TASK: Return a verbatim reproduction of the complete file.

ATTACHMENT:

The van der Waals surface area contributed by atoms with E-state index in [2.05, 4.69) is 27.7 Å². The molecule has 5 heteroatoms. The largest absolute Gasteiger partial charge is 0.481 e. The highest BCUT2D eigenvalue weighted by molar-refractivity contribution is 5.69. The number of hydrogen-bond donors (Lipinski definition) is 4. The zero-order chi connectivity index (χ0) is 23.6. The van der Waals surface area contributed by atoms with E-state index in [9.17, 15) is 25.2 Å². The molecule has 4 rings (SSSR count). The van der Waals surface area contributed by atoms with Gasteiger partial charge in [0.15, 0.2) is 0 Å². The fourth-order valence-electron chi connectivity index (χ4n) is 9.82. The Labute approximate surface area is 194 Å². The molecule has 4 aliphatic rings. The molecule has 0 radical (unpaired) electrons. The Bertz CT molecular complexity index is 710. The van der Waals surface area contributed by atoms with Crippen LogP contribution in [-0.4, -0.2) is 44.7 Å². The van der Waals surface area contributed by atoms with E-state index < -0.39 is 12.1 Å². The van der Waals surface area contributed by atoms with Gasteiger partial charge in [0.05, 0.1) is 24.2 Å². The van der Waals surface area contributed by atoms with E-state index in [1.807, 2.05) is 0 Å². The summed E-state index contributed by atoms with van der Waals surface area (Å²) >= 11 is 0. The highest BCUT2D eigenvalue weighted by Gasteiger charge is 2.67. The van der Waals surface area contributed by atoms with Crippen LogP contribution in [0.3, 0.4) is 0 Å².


The van der Waals surface area contributed by atoms with E-state index in [2.05, 4.69) is 27.7 Å². The molecule has 5 heteroatoms. The largest absolute Gasteiger partial charge is 0.481 e. The highest BCUT2D eigenvalue weighted by molar-refractivity contribution is 5.69. The number of hydrogen-bond donors (Lipinski definition) is 4. The zero-order chi connectivity index (χ0) is 23.6. The van der Waals surface area contributed by atoms with E-state index in [9.17, 15) is 25.2 Å². The molecule has 4 rings (SSSR count). The van der Waals surface area contributed by atoms with Gasteiger partial charge in [0.15, 0.2) is 0 Å². The fourth-order valence-electron chi connectivity index (χ4n) is 9.82. The Labute approximate surface area is 194 Å². The molecule has 4 aliphatic rings. The molecule has 0 radical (unpaired) electrons. The Bertz CT molecular complexity index is 710. The van der Waals surface area contributed by atoms with Crippen LogP contribution in [-0.4, -0.2) is 44.7 Å². The van der Waals surface area contributed by atoms with E-state index < -0.39 is 12.1 Å². The van der Waals surface area contributed by atoms with Gasteiger partial charge in [0.05, 0.1) is 24.2 Å². The van der Waals surface area contributed by atoms with E-state index in [1.807, 2.05) is 0 Å². The summed E-state index contributed by atoms with van der Waals surface area (Å²) >= 11 is 0. The highest BCUT2D eigenvalue weighted by Gasteiger charge is 2.67. The van der Waals surface area contributed by atoms with Crippen LogP contribution in [0.3, 0.4) is 0 Å².